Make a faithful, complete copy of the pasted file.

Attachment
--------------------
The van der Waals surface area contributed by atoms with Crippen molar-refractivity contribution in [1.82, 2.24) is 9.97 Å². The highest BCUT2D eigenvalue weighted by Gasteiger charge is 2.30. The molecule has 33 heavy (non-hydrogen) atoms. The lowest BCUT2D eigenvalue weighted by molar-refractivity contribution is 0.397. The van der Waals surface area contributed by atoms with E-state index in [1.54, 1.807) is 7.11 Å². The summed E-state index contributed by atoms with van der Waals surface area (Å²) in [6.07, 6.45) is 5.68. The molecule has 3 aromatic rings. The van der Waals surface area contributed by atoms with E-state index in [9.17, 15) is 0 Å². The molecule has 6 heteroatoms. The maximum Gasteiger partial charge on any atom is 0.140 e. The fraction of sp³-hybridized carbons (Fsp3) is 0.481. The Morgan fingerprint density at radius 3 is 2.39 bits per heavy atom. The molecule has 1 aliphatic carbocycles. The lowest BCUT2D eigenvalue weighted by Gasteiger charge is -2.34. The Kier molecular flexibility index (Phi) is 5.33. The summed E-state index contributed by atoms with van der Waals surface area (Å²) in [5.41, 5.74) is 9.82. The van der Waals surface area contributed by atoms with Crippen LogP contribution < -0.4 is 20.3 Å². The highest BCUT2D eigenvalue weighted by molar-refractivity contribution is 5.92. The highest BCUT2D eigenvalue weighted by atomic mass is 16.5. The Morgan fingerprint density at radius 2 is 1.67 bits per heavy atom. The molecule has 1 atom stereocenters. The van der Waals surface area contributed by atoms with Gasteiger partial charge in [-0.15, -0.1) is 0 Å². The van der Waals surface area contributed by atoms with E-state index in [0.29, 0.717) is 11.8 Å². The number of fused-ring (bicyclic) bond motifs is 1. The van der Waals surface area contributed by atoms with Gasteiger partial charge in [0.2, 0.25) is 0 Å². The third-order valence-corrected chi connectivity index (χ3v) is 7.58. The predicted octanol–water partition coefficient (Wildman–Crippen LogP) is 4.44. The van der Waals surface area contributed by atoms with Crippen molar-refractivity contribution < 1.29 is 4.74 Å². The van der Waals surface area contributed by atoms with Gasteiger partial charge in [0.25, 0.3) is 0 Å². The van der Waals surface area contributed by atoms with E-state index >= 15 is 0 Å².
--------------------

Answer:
The van der Waals surface area contributed by atoms with Crippen molar-refractivity contribution in [1.82, 2.24) is 9.97 Å². The highest BCUT2D eigenvalue weighted by Gasteiger charge is 2.30. The molecule has 33 heavy (non-hydrogen) atoms. The lowest BCUT2D eigenvalue weighted by molar-refractivity contribution is 0.397. The van der Waals surface area contributed by atoms with E-state index in [1.54, 1.807) is 7.11 Å². The summed E-state index contributed by atoms with van der Waals surface area (Å²) in [6.07, 6.45) is 5.68. The molecule has 3 aromatic rings. The van der Waals surface area contributed by atoms with E-state index in [9.17, 15) is 0 Å². The molecule has 6 heteroatoms. The maximum Gasteiger partial charge on any atom is 0.140 e. The fraction of sp³-hybridized carbons (Fsp3) is 0.481. The Morgan fingerprint density at radius 3 is 2.39 bits per heavy atom. The molecule has 1 aliphatic carbocycles. The lowest BCUT2D eigenvalue weighted by Gasteiger charge is -2.34. The Kier molecular flexibility index (Phi) is 5.33. The summed E-state index contributed by atoms with van der Waals surface area (Å²) in [5.41, 5.74) is 9.82. The van der Waals surface area contributed by atoms with Crippen LogP contribution < -0.4 is 20.3 Å². The highest BCUT2D eigenvalue weighted by molar-refractivity contribution is 5.92. The highest BCUT2D eigenvalue weighted by atomic mass is 16.5. The Morgan fingerprint density at radius 2 is 1.67 bits per heavy atom. The molecule has 1 atom stereocenters. The van der Waals surface area contributed by atoms with Gasteiger partial charge in [-0.15, -0.1) is 0 Å². The van der Waals surface area contributed by atoms with E-state index in [0.29, 0.717) is 11.8 Å². The number of fused-ring (bicyclic) bond motifs is 1. The van der Waals surface area contributed by atoms with Gasteiger partial charge in [0.2, 0.25) is 0 Å². The third-order valence-corrected chi connectivity index (χ3v) is 7.58. The predicted octanol–water partition coefficient (Wildman–Crippen LogP) is 4.44. The van der Waals surface area contributed by atoms with Crippen molar-refractivity contribution < 1.29 is 4.74 Å². The van der Waals surface area contributed by atoms with Gasteiger partial charge in [0.25, 0.3) is 0 Å². The van der Waals surface area contributed by atoms with E-state index >= 15 is 0 Å².